This week’s entry: List of Batman family adversaries
What it’s about: Riddle me this, readers: what do you get when you combine birthday cakes, eggs, clocks, hats, hypnotism, gorillas, blimps, and calculators? Only the most colorful rogues’ gallery in comics! For every Joker, Catwoman, or Riddler, Batman has a dozen lesser-known, much stranger villains. We’ll look at some of Gotham’s odder denizens, as corralled into the easily escapable asylum that is Wikipedia.
Strangest fact: There’s a Charlie Brown homage in the Batman archives. 1960 saw the introduction of Charles “Chuck” Brown, known as Kite Man. While one would think his nemesis would be particularly ravenous trees, Kite Man has tangled with Batman again and again throughout the years, usually using a kite to help fly another villain out of prison. However, one of Bill Finger’s sillier creations turned dark in recent decades, as Infinite Crisis sees him thrown off a building for refusing to team up with Deathstroke; in the series 52, he’s killed and eaten by Bruno Mannheim; and DC Rebirth makes him a divorced alcoholic who tries to kill himself after the Riddler poisons his son. Good grief! As Wikipedia bluntly puts it, “he is considered to be one of the worst Batman Villains of all time.”
Thing we were happiest to learn: Batman embraced story arcs very early on. One of his first villains, 1939’s Mad Monk (predating the Joker, Catwoman, and Clayface by a year; Penguin, Scarecrow, and Two-Face would follow in next three years), was featured in Batman’s first multi-issue adventure. It was a wild one, too. The Monk—based in Paris, not Gotham—hypnotizes Bruce Wayne’s girlfriend, Julie Madison, sets a giant ape on Batman, and then throws him into a pit of snakes (Batman uses the Bata-rang for the first time to escape), before revealing that he’s a vampire. Who can also turn into a wolf. Just go with it. Batman kills the vampire with a silver bullet, the traditional bane of werewolves. Wikipedia says, “the use of silver bullets was attributed to writer error.” The Monk didn’t return until 1982, but his red hood hangs in the Batcave to this day.
Thing we were unhappiest to learn: There are way too many villains to cover in one article. But some of the more colorful figures in Batman’s past include Actuary, who uses his math skills for evil; Crime Doctor, a medical doctor who commits crimes; Dummy, a ventriloquist who uses his act to commit crimes; Gorilla Boss, a dead mobster’s brain in the body of a gorilla; Mirror Man and Mirror Master, unrelated villains who commit mirror-themed crimes; Mr. Camera, who has a camera for a head; Mr. Polka-Dot, who turns the polka dots on his costume into weapons; Onomatopoeia, a serial killer who makes word-balloon-type sounds as he fights; Penny Plunderer, who got the electric chair for stealing pennies (the giant penny in the Batcave remains as a memento); Snowman, a half-human/half-yeti; Ten-Eyed Man, who has eyes on each finger but not on his face; and, yes, everyone’s favorite Lego Batman Movie cameo, Condiment King (real name: Mitchell Mayo, because of course it is).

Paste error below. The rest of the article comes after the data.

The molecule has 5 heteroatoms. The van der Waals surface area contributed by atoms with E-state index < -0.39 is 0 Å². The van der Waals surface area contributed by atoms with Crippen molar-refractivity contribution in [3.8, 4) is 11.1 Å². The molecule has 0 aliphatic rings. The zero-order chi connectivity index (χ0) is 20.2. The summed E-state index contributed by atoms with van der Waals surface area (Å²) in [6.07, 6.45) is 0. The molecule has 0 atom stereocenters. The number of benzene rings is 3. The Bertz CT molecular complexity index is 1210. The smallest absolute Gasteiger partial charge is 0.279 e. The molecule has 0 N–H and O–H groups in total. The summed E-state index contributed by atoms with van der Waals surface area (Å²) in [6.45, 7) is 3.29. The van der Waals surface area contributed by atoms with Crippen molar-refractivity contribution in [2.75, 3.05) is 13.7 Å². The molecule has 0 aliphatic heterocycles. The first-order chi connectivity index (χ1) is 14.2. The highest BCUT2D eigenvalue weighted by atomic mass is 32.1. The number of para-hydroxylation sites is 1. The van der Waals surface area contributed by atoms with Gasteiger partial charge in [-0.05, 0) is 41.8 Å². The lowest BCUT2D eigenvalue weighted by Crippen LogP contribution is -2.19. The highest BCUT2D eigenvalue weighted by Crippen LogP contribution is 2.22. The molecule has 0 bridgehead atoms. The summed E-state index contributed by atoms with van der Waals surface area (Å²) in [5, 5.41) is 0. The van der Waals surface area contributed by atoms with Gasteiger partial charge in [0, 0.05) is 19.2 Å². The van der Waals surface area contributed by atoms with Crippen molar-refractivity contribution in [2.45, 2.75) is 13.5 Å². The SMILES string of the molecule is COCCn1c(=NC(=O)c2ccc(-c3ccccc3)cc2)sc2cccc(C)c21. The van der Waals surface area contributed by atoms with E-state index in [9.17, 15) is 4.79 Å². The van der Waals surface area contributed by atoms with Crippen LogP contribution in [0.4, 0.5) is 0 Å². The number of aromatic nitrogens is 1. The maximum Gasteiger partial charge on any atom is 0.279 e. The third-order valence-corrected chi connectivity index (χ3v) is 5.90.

Best link to elsewhere on Wikipedia: If you think Batman has some odd back-bench villains, check out a guy who includes Mister Mxyzptlk, Toyman and a backward version of himself as his A-listers. The list of Superman enemies includes Colonel Future, Emperor Of America, Kuku and Nardu (criminal circus performers who use a robot elephant in their heists), the Laughing Gas Bandits, Professor X (a mob boss who predated Marvel’s X-Men by five years), The Thing From 40,000 AD, and the Rainbow Raider (not, as far as we know, LeVar Burton).
Further down the Wormhole: With a few exceptions, the more than 300 villains on the list call Gotham City home. While DC comics has officially placed Gotham in New Jersey, it tends to be an amalgam of New York and Chicago (both cities, along with Pittsburgh, stood in for Gotham in Christopher Nolan’s films). The Windy City has been the site of some remarkable engineering projects, including reversing the flow of the Chicago River to stop sewage flowing into Lake Michigan, rebuilding after the Chicago Fire, and of course constructing what was once the tallest building in the world. But no project was as surprising and expansive as the raising Of Chicago, when streets, sidewalks, and buildings were physically raised higher. We’ll raise many, many roofs next week as we celebrate the 200th Wiki Wormhole.